As the crow flies the farm I grew up on is less than 6 miles up Massachusetts Avenue to Harvard Square, smack dab in the center of the People’s Republic of Cambridge, Massachusetts.
My father, Giuseppe (“Pippo”) specialized in farming uncommon varieties of vegetables. Many of the seeds originated in the sea side village we came from in Sicily. Most of his crops went to ethnic markets and restaurants in the Boston area.
We also had a farm stand which my mother Lucrezia (“Cicitta”) ran with my Aunt Rosina. It was chalk full of things you couldn’t find anywhere else. On most Sunday’s, in season, the stand’s parking lot overflowed onto the street. Many customers were European and Asian immigrants, as well as African-Americans from Boston’s inner city who truly appreciated the host of vegetables he prided himself in making available. These were the foodies of that era, except they didn’t know they were foodies; just people yearning for a taste of home.
It took Julia Child and the subsequent onslaught of television cooking programs to make many of these uncommon vegetables part of the average American diet. By the mid-eighties the food and cooking phenomena in the U.S. had hit its stride. Television cooking shows and food writing of every dimension ( howdy from The Pasta Channel !!!!! ) have now become an integral part of our lives.
Ms. Child was a Cambridge resident for many years. She was also an occasional customer at our farm stand. We had no idea who she was until her name became a household commodity in the late 60’s. Up until then she was known as “La Gigantessa” (The Giantess) as my mother called her.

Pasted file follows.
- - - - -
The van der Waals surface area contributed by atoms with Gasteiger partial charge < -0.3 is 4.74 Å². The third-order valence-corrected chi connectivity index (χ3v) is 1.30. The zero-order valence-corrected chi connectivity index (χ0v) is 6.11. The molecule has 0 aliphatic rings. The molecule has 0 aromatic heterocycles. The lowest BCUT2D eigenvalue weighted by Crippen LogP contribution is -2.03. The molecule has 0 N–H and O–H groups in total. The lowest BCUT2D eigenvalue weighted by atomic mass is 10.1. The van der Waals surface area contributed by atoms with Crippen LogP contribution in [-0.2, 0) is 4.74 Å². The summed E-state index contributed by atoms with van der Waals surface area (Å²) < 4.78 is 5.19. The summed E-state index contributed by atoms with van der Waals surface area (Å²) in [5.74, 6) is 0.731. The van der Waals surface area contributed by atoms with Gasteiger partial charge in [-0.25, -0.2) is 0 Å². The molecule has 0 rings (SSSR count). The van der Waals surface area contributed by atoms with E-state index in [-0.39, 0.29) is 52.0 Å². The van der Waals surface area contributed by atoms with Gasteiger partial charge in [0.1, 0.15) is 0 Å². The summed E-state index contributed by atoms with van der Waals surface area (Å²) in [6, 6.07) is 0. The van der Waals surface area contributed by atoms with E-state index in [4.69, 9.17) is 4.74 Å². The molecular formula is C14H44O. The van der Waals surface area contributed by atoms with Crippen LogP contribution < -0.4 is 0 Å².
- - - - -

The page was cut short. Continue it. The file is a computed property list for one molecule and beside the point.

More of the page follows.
Imagine a six foot two inch, Waspish woman, and a four foot eleven and one half inch, plumpish Sicilian woman, who spoke halting English, chattering away about the best uses for Kentucky Wonder String Beans. That would have been my mother, Lucrezia, and Julia Child sometime around 1968.
My mother waved me over one day to interpret for them. We still didn’t know she was a cooking maven on our local public television station WGBH. She wanted to be certain Julia, like all of our other customers she offered recipes to, was clear on the process for making Pasta with Kentucky Wonder String Beans topped with pan toasted, garlicky bread crumbs.
At the time I had little idea of the wealth of knowledge that was in front of me. Not just Julia Child, but my mother, who cooked for a farm crew almost every day and would not repeat dishes for weeks at a time.
Here’s Lucrezia’s extraordinarily simple and simply delicious Pasta with Kentucky Wonder String Beans.
Pasta With String Beans – Serves 4
- 1lb. Kentucky Wonder or any other String Beans – with ends removed
- Garlic – 3 medium cloves chopped very fine
- Olive Oil
- Sea Salt
- Black Pepper
- Dry Unseasoned Bread Crumbs – 2 cups
- Pecorino Romano Cheese – grated
- 1lb. Spaghetti
In a large pan sauté a glove of garlic in two tablespoons olive oil. Add the 2 cups of unseasoned bread crumbs, several pinches of salt and coarse black pepper, and shake or stir constantly over a medium heat until dark brown. Set aside to cool.
Boil the green beans in three quarts salted water for about four minutes. Remove with a slotted spoon. Do not rinse!!
In the same water, break the 1lb. of spaghetti in half, and cook until extra firm.
Brown two cloves of garlic in two tablespoons olive oil, add the string beans, stir, then add the pasta and toss well.
Top with Pecorino Romano and heaping amounts of the garlicky browned bread crumbs. You will never forget this dish.
Entrepreneur and Raconteur. Has taken Kyle Phillips (former Principle/Blogger for the About.com
Guide to Italian Food) to task on several supposedly “authentic” Italian recipes.